When considering the trade off between safety and privacy, there is also a question if the current surveillance regime in the NSA and the GCHQ can be trusted to operate it. It appears that those in charge of surveillance programmes have gone to significant efforts to deceive the public as to the scope, costs and risks of surveillance programmes. There have been word games, misdirection and outright falsehoods. The agencies involved appear to have out-manoeuvred the legal frameworks that they operated in. Defenders of US surveillance programmes have claimed that they were legal because they were governed by all three branches of government. However, as security professionals we usually look to confirm the effectiveness of a control, not just its existence. The mechanism for judicial oversight, FISA, has said that there was an “apparent widespread disregard of [Fisa court imposed] restrictions ” which seems to be legal speak for out of control. There are allegations that the Director of National Intelligence has lied to congress. Members of congress who were supposed to be providing oversight and were previously vocal defenders have now come forward to say they didn’t actually understand what was going on. In fact, all three branches of government are making the case for reform. Meanwhile, the defenders of the surveillance state continue to talk up threats in order to justify their budgets in an age when Americans are just as likely to be killed by falling furniture as a terrorist.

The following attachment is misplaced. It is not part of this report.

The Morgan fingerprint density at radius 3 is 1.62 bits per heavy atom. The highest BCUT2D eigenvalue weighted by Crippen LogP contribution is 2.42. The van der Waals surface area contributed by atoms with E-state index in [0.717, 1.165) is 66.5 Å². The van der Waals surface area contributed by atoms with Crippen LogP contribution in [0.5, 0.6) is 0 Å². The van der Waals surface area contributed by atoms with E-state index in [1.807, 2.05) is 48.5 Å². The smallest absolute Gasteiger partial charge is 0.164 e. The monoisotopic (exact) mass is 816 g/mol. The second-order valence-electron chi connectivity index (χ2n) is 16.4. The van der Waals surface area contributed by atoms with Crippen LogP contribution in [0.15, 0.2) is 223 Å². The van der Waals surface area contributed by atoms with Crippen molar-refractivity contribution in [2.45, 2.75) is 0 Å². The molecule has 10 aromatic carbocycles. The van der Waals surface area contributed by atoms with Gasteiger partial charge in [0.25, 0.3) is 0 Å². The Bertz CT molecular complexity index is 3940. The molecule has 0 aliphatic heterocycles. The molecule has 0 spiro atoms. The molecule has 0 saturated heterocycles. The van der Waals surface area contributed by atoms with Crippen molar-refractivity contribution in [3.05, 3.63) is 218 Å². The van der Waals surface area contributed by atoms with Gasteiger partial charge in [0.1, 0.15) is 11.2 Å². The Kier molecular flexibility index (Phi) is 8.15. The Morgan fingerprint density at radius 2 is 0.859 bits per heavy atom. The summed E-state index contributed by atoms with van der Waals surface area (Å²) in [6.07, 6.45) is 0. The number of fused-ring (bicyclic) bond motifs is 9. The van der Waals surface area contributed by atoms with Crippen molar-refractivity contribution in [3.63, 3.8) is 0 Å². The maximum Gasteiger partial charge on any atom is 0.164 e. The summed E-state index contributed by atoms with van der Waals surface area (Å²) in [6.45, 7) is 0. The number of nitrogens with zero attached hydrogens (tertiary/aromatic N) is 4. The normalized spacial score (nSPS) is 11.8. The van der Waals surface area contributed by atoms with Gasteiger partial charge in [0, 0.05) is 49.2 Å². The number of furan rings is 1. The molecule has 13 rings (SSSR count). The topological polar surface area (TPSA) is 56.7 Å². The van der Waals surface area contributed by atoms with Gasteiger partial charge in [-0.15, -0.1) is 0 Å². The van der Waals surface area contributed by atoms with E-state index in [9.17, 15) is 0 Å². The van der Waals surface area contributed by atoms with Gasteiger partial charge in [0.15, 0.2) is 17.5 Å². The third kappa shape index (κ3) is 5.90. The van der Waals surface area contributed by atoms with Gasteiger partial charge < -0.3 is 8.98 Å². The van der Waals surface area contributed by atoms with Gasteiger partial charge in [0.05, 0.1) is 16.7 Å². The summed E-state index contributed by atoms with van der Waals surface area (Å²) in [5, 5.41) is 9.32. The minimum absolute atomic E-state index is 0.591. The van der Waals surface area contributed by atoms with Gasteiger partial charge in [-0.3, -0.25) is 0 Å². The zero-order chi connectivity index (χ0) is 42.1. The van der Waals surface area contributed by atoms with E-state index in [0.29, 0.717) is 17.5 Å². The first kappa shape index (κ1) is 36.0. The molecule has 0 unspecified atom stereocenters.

The UK intelligence services also have questions about their integrity. In 2012 the UK parliament considered and rejected a draft data communications bill to give more powers of surveillance to the security services. MP’s were not told that the bill covered activities that were already being performed in secret. While publicly stating that the UK agencies operated under a tough governance regime, internal documents released by Snowden show the GCHQ bragging about having a “light oversight regime compared with the US”. This is a very important statement given how weak we now know the US oversight to have been.